Things to try in this regionTapenade: An olive puree, which is eaten with toasted bread. Cycling up to Mont Ventoux Zip Wiring and Horseriding at Mont Ventoux Learn how to play Pétanque (Boules) – it’s a fun game as boring as it sounds! As much wine as possible! It is one of the best vineyards regions in France so it would be a waste not being able to sample some of the finest.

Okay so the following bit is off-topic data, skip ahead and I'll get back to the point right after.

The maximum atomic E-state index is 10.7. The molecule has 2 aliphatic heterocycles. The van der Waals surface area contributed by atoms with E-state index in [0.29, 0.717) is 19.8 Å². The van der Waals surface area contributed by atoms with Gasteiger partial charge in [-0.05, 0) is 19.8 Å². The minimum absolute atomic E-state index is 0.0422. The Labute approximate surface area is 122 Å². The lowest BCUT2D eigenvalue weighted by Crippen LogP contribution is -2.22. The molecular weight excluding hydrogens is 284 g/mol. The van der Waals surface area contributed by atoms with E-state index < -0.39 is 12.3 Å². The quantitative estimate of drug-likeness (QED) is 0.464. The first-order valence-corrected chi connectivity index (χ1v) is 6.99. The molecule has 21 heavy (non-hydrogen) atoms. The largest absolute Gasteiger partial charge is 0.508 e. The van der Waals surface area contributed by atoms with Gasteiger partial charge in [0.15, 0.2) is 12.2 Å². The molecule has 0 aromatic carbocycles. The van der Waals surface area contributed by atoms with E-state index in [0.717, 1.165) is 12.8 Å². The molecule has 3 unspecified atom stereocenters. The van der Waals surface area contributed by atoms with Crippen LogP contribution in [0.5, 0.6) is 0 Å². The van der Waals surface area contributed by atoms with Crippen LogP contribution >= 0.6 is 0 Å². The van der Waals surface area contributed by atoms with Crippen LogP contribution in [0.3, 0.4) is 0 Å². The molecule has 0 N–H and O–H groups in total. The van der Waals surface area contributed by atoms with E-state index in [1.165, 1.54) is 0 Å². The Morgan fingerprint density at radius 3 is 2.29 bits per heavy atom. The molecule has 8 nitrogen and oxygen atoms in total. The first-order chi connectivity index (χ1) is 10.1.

I understand that everybody’s experience will be completely different to mine, however I just thought it would be good to have some first hand advice for those who are going out to France this summer to do something similar.
I hope all you readers have an excellent time in whichever destination you choose, as this will definitely be an experience you will not want to forget in a hurry.